37. Such a touching and beautiful post! Thank you so much for sharing this with us. God Bless!

  38. My dad was electrocuted in Viet Nam when I was five. He was almost completely brain-damaged but lived another almost 19 years. He dies in 1989 and I still miss him. Ever. Single Day. I miss the dad I knew for five years. Every. Day.

    Dads have a big effect on little girls. It's one reason I am so happy to have given my girls the best dad in the world. There is so much healing in watching you kids grow up with the things you wanted most as a child --and I don't mean the material things.

    This is wonderfully written and very forgiving. Bless you.


  39. Anonymous10:30 PM

    Now I'm REALLY getting crazy - posting TWICE...

    I just have to agree with Barb. What you said about how healing it is to see your children have what you always wished for brought tears to my eyes. Truly I think I feel the most joy in my life in those moments when I am watching my cute husband and daughter laughing and playing and tickling, etc. Knowing that she gets to experience a daddy who adores her and is there for her really does heal those hurts that I still carry from my childhood and fills that void where I always longed for a dad who was involved. I am grateful that I will never take a husband who is an amazing dad for granted!

  40. I can't tell you how touched I am by these comments. Thank you. Thank you. Thank you.

  41. Beautiful post. I can really relate to much of what you said about your father. Thank you for sharing this.

    May peace be with you as well.

  42. Wow. I don't know what to say. I'm weepy and sad, and, now, I'm thinking about my own Dad. I've got similar feelings for him...

    I'm gonna take a minute, process this ...


  43. Anonymous11:12 PM

    On a side note, I don't even think your dad looks happy in that picture, taken at our reception. Maybe it was because my hair looked so weird with the hairpiece on top. What was I thinking?! Oh well, I guess it was "in' back then (the 60's).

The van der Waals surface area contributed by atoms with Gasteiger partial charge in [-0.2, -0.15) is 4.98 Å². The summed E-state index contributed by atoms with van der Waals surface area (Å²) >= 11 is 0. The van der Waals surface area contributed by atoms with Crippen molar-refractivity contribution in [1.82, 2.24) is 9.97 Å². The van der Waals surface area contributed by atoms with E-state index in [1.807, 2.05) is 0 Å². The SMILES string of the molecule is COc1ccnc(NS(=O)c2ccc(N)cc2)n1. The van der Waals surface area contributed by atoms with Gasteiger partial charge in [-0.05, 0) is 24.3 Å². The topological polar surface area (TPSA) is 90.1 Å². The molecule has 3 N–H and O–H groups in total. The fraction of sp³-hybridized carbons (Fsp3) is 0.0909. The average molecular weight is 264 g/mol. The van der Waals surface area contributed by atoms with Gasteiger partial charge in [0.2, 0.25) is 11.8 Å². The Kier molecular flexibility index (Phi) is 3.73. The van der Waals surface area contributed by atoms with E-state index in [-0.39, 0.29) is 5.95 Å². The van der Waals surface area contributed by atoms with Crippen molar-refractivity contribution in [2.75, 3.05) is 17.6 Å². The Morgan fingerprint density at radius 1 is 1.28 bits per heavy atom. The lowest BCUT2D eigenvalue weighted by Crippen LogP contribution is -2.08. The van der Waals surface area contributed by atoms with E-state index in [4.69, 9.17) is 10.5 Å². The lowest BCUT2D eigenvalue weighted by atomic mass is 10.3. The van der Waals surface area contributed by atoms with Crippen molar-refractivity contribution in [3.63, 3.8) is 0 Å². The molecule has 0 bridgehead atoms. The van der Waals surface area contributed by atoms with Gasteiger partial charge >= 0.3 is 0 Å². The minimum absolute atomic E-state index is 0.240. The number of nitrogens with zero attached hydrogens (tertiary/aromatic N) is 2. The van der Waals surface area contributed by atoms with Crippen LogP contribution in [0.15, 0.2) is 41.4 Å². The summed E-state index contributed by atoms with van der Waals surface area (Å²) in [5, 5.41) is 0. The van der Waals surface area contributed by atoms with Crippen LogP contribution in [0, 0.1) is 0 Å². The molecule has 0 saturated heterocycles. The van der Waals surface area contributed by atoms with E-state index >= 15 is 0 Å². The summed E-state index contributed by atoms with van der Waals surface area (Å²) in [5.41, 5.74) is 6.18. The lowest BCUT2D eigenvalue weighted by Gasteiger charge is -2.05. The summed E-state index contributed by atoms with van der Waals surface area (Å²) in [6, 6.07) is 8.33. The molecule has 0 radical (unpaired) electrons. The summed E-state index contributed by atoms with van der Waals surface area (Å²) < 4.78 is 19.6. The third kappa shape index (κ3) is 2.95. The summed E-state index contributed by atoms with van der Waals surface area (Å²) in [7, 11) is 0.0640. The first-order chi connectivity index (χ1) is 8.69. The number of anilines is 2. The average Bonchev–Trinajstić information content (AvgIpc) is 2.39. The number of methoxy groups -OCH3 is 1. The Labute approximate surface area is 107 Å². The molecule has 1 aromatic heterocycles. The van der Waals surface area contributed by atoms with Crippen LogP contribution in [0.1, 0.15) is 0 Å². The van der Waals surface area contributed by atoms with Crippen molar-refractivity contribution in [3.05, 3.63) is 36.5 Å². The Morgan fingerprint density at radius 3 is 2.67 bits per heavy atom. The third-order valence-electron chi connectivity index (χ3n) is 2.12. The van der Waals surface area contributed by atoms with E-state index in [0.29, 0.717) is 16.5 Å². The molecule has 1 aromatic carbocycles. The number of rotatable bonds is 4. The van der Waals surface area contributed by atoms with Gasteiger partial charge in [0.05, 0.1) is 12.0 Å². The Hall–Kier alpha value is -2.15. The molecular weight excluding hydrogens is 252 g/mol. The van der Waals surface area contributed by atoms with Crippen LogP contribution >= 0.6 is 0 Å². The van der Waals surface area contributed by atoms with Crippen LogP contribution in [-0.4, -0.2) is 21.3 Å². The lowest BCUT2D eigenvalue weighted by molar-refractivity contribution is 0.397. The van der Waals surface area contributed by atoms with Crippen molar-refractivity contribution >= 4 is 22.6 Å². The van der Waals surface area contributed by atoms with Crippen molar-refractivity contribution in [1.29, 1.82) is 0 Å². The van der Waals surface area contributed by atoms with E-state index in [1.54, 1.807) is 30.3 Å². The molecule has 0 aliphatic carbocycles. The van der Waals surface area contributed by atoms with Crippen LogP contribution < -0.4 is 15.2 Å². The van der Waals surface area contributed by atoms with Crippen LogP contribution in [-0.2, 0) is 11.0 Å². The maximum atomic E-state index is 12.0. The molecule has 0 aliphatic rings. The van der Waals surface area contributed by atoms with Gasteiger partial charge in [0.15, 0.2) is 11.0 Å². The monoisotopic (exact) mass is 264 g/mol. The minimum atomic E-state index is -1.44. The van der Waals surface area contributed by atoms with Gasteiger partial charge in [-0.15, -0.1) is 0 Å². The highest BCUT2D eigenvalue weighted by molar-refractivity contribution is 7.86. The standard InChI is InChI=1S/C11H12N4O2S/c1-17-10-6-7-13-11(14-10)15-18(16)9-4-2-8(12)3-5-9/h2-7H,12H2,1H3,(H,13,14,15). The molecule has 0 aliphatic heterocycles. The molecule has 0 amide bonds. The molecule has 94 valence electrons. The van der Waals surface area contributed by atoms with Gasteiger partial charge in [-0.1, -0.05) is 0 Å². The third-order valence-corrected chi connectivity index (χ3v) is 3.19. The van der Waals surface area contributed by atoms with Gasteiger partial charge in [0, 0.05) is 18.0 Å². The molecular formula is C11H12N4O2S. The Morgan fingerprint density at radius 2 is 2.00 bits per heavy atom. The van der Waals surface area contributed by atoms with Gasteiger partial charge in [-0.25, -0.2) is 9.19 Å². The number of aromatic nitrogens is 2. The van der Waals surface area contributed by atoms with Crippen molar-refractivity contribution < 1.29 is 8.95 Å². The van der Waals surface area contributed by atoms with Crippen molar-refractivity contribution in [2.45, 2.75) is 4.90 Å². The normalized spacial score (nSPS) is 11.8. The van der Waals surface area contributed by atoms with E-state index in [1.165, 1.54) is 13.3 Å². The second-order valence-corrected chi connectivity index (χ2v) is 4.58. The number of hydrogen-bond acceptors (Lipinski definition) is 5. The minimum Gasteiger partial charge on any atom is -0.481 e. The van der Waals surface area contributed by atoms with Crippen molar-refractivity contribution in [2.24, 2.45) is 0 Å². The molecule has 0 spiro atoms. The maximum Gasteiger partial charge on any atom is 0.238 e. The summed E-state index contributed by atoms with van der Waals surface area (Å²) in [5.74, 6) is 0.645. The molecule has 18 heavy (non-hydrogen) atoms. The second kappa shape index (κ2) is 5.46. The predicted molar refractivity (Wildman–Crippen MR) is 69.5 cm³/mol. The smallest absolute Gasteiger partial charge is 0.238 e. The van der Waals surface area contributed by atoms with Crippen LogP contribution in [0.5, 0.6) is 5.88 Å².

44. I think we can't judge where he's at, but I think he's at peace now. He reminds me of my mother in law in a lot of ways, and I just don't think she has had control over so many aspects of her life, you cannot judge, but the thing about feeling unloved while you have all these people ready to share their love if you would just open up to it is her all the way. Mental illness is something we are only beginning to understand, but God does already. Trust him to His care. I also love what you learned from him! A very neat post!

  45. Thanks for posting this Sue. I have a lot of the same feelings, and sometimes they're so hard to articulate. I had such mixed emotions for years, and it was such a relief when I came to a point when I could be at peace with it all. Thanks again for posting this. I love you.

  46. My history with my dad makes me so grateful for my amazing husband. I know it must have been painful, but thanks for writing about it.

  47. oh sue, i'm so behind in reading blogs... but let me just say that this was beautiful. and that my heart goes out to you. and that you had me giggling then crying seconds later. and that i also grew up with a dad who had an affinity for abba... (so when are we going to see "mama mia?")


  48. Your dad reminds me a bit of my dad who is still alive. I understand the thing about your dad not feeling loved even though there was his family there waiting and hungry for a father.

    That's all I can say right now.